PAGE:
Horror has many themes and spawns many emotions which are generally shades of fear and disgust. The trouble with fear is that one of humanity's greatest fears is that of loss. Loss of loved ones. Loss of status. Loss of control. Loss of self. If the loss actually occurs, than fear can become grief or anger. It is when the loss is anticipated, but yet to occur, and when the threatened object or desire is in jeopardy, that fear is at its strongest point. The greater the risk of the loss, without its guarantee, the better, and that risk is automatically stronger for vulnerable characters who lack the resources to muster against it.
The difficulty is that players generally want to be more awesome than they are in real life. They prefer to play someone who is interesting more often than they want to play someone vulnerable. Awesome people either have nothing left to lose, care not for your simple quandaries of loss, or are simply capable of beating back the jeopardy and winning without much more than a frown and some focused might.
Unless you’re lucky enough to have players who deeply desire a chance to identify with the trembling protagonist from REC rather than Jackie Chan, you’re also likely to have to deal with – at the very least – providing a supernatural or otherwise heroic template / class to keep the players interested.
• Sit down and discuss with the players what horror is, what horror isn't, and try to get them all on the same page with character creation. Pretty much any class / race / concept can be tweaked to fit a horror campaign, from a fearless paladin who underlines the fear of others and the folly of ignoring one's terror, to an arrogant vampire who doesn't see what they have to lose until they lose it. Still, it is harder to mesh certain concepts so it's best to bring it all out into the open before players get their hearts set on that wise-cracking, sleazy P.I. who refuses to take anything seriously (which could work, by the way, if the player is happy to watch their P.I. slowly lose their cool and become as scared as the rest of them).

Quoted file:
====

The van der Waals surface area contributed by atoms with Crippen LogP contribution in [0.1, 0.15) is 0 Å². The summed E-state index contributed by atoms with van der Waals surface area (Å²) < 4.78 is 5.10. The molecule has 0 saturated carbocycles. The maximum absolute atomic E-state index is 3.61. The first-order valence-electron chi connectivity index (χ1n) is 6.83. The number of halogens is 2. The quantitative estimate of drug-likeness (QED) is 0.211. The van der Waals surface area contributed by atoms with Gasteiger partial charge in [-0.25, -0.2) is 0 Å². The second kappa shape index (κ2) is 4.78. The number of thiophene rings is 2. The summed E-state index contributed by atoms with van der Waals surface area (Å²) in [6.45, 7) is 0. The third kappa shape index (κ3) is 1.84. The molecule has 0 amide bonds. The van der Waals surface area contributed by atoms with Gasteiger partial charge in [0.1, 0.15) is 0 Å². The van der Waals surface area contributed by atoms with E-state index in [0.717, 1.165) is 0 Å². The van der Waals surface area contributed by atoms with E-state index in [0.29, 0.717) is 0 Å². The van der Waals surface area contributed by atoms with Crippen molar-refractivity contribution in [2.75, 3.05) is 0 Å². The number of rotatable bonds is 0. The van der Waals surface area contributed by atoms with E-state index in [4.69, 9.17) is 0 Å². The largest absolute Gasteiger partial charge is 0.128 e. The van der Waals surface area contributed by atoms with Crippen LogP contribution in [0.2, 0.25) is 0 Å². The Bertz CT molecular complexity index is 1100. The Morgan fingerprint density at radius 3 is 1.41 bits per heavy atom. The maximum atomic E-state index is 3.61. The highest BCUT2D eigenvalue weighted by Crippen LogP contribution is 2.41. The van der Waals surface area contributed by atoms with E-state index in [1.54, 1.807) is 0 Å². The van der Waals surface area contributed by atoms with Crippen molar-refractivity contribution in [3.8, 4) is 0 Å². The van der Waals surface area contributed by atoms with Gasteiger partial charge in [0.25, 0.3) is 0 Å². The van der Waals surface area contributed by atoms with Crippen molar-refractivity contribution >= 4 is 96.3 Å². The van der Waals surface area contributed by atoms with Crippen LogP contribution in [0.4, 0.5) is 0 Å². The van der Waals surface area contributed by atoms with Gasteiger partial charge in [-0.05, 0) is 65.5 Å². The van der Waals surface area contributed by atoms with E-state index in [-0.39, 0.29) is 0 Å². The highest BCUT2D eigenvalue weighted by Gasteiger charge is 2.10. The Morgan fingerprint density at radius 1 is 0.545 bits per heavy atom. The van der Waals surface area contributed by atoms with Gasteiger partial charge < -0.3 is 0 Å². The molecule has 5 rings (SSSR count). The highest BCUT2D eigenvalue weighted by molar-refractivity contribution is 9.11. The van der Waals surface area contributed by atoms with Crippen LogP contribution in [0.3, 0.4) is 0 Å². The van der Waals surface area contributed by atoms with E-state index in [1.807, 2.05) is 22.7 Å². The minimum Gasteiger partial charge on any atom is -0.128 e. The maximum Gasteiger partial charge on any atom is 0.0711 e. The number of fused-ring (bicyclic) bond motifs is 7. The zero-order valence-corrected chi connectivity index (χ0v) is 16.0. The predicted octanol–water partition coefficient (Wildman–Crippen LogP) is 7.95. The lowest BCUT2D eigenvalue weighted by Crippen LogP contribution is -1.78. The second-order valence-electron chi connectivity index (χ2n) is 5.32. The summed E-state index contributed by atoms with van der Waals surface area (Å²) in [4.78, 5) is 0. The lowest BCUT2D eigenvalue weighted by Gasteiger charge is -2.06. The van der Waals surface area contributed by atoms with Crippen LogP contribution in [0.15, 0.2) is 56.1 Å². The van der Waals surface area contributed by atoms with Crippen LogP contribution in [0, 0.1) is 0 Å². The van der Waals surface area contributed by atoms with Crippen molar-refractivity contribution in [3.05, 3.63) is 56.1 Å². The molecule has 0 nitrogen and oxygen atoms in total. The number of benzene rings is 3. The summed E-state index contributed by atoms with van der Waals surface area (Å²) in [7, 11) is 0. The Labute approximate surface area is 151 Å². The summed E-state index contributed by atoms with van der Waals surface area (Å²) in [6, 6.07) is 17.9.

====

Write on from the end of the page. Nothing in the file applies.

• Even if their character is larger-than-life, help the player find those identifiable bits to connect with their own character. Sitting down and discussing the character's history can often help with this. Try to get into the character's head. Ask several questions, particularly focusing on motivations and drives. See if you can work out with the player where certain personality traits have come from. Do bear in mind that some absolutely fantastic roleplayers can't describe their character's psychology, especially before the game begins, so this might be something you delay doing until the game has been underway, or in the event that a character doesn't make sense to you.
• Occasionally humble the character and increase the threat level by forcing the protagonist into a situation where their powers don’t work or their technological marvels fails. Don’t overdo it, though, and do sign post it quite vividly. If they’re playing, say, Mage: the Awakening, part of the gaming contract was the ability to use Arcana. If there's a session or two where they can't then that can be a unique and interesting experience so long as you define it as such. Think of television shows (Buffy, X-Files, and Supernaturals) have weakened the protagonists during certain episodes to reduce their options. Those episodes are cool because the plots are vivid, interesting, and with a visible end point.
• Focus on questions the characters can’t answer through the use of their powers to encourage players to use mundane and identifiable means rather than relying on their super powers.
• Force the players into a reactive mode when they investigate too deeply into the unknown forces so that they understand that the enemies aren't just going to wait for them.
• Ensure rash behavior sparks off serious consequences, perhaps not to them but to others. If their brusque treatment of several school employees during an investigation into the school sets off the monster on a murderous rampage early, killing off a few students in the meantime, then they're more likely to step gingerly the next time.
• Be up front with the players. They may take it personally if even their allegedly heroic and larger-than-life protagonist is getting stomped on. Let them know there’s going to be more difficult genre conventions in play.
• Reward them for being ordinary. If someone’s playing a typist and another is a military commando, make sure the typist gets plenty of opportunities to shine. Otherwise, they might as well make a commando the following day!
• Focus on the little details and personal plots such as the land lord who they’re helping through a difficult divorce. It’ll hopefully encourage them to see the world through humbler, more human eyes, and give them another attachment as well.